23. Étienne-Louis Boullée, “Architecture, Essay on Art,” in Boullée and Visionary Architecture, ed. Helen Rosenau (New York: Harmony, 1976), 83.

24. Robson-Scott notes that Goethe has none of the religious awe found in later romantic writing about cathedrals; however, it overstates the case to claim that he saw no mystical or irrational qualities in the Gothic. Robson-Scott, Gothic Revival, 88.

25. Mary Carruthers, The Craft of Thought (Cambridge: Cambridge University Press, 1998), 269.26. Erwin Panofsky, Gothic Architecture and Scholasticism (1951; repr., New York: Signet, 1976),

44 ff.; Otto von Simson, The Gothic Cathedral: Origins of Gothic Architecture and the Medieval Concept of Order (1957; repr., New York: Harper & Row, 1964), 21–58. Peter Kidson argues that no documented re-lationship exists between the fi rst formulation of Gothic design at St. Denis and the mystical writings so often used to explain the architecture. Peter Kidson, “Panofsky, Suger, and St. Denis,” Journal of the Warburg and Courtauld Institutes 50 (1987): 1–17.

27. It was a well-established trope of sacred architecture that the monumentality of a cathedral’s archways and towers was intended to evoke a city gate in keeping with the reference to Augustine’s city of God. For a review of the different interpretations of the westwork at Corvey, see Charles McClen-don, The Origins of Medieval Architecture: Building in Europe, A.D. 600–900 (New Haven, CT: Yale Uni-versity Press, 2005), 191.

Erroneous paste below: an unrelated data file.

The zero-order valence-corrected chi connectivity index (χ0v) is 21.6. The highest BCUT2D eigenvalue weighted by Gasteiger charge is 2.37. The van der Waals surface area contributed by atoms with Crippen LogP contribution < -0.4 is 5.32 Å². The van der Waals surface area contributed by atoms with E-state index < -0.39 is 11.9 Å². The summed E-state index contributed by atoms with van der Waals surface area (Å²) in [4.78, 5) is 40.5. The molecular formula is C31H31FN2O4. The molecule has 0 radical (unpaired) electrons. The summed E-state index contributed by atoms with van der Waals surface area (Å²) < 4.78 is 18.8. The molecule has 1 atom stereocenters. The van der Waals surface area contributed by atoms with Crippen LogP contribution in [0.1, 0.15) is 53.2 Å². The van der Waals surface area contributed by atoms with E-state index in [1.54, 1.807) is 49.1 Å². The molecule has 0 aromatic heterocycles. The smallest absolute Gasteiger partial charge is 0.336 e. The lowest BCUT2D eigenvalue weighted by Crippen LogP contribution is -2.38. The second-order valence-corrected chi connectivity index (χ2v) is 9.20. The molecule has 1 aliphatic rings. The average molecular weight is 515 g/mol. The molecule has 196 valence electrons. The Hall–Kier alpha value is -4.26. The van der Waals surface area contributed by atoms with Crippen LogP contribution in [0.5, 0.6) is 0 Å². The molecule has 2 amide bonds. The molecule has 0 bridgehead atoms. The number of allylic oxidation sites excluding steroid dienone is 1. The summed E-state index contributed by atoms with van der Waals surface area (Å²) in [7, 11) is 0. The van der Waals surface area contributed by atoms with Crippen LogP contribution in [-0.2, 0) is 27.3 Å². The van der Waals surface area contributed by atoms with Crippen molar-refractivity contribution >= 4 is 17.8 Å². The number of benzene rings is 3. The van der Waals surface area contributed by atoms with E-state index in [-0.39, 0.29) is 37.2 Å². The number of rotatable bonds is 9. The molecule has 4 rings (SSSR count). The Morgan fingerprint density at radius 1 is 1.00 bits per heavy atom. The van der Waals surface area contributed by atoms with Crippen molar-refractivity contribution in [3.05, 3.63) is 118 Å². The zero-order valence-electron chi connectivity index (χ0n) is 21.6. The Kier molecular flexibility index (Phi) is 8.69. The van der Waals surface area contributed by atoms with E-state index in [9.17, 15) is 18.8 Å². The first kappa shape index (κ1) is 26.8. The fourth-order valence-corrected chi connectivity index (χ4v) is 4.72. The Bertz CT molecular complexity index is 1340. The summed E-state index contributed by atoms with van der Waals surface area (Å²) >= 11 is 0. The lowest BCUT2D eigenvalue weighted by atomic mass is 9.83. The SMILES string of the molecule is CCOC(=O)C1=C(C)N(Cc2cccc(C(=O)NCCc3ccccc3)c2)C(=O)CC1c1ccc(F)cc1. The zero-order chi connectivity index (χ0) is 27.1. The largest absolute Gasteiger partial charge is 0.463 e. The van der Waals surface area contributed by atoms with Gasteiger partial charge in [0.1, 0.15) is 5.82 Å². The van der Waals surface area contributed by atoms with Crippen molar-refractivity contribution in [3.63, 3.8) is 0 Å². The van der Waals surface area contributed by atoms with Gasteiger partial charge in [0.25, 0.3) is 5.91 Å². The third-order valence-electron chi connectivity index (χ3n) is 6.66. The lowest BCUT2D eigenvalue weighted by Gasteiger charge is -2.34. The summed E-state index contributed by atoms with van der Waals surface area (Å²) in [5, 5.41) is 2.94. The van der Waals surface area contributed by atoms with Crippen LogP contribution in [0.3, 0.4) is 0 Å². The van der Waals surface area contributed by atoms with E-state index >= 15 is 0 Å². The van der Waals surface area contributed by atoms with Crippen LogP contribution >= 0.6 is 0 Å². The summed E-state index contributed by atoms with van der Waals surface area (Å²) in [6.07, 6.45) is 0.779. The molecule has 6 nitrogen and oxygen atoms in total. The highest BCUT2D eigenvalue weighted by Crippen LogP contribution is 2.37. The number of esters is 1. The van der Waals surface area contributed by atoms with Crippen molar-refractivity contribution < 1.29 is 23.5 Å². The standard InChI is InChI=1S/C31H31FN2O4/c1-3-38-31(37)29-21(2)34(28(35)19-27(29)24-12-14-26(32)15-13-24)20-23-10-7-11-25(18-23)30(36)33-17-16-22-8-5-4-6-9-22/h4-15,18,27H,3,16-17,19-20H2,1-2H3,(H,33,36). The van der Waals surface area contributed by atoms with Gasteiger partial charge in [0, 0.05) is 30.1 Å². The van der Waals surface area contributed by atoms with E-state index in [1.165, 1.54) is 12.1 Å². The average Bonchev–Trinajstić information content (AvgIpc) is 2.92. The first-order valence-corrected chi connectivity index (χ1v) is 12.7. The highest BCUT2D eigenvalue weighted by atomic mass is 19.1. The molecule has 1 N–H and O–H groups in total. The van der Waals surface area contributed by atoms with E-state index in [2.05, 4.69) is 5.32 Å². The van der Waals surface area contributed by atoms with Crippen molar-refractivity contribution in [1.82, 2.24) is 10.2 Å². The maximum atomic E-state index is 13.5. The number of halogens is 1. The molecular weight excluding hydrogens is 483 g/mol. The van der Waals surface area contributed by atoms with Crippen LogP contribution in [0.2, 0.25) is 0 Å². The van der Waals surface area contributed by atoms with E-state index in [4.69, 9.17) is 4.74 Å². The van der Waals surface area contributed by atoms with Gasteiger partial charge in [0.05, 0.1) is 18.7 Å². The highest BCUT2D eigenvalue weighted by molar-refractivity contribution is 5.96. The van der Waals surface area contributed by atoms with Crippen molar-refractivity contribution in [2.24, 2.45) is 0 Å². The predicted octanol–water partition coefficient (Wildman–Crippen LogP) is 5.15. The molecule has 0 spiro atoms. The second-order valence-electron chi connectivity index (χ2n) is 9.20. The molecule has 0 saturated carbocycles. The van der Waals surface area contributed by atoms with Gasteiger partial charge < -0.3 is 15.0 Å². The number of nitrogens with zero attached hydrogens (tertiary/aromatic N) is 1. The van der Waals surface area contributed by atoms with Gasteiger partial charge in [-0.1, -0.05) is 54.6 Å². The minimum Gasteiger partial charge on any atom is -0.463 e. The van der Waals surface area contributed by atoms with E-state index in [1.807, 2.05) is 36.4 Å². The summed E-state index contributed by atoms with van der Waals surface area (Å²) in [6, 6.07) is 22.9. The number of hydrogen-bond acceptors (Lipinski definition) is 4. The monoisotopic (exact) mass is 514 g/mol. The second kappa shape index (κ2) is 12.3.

170 On the Ruins o f Babel

only did the passage through a cathedral’s massive westwork give the sense that one had entered into the city of God, the internal arrangement of the church al-lowed the experienced practitioner to revisit, both physically and spiritually, devo-tional sites.28 As a medieval monk might use the cathedral to inspire thought, so too Goethe uses the Strasbourg cathedral as a technology of recollection. However, he redefi nes the Christian understanding of the building as memory site. Rather than reading the design as a device to contemplate the divine creation of the cosmos, Christ’s passion, or the lives of the saints, he understands the cathedral as serving as a memorial to its human architect. Goethe does not perceive the intricate details of the cathedral as recreating the divine order; instead he asserts that the cathedral produces emotions in the viewer comparable to experiencing the sublime in nature, an effect that, in the fi rst paragraph, Goethe associates with the divine.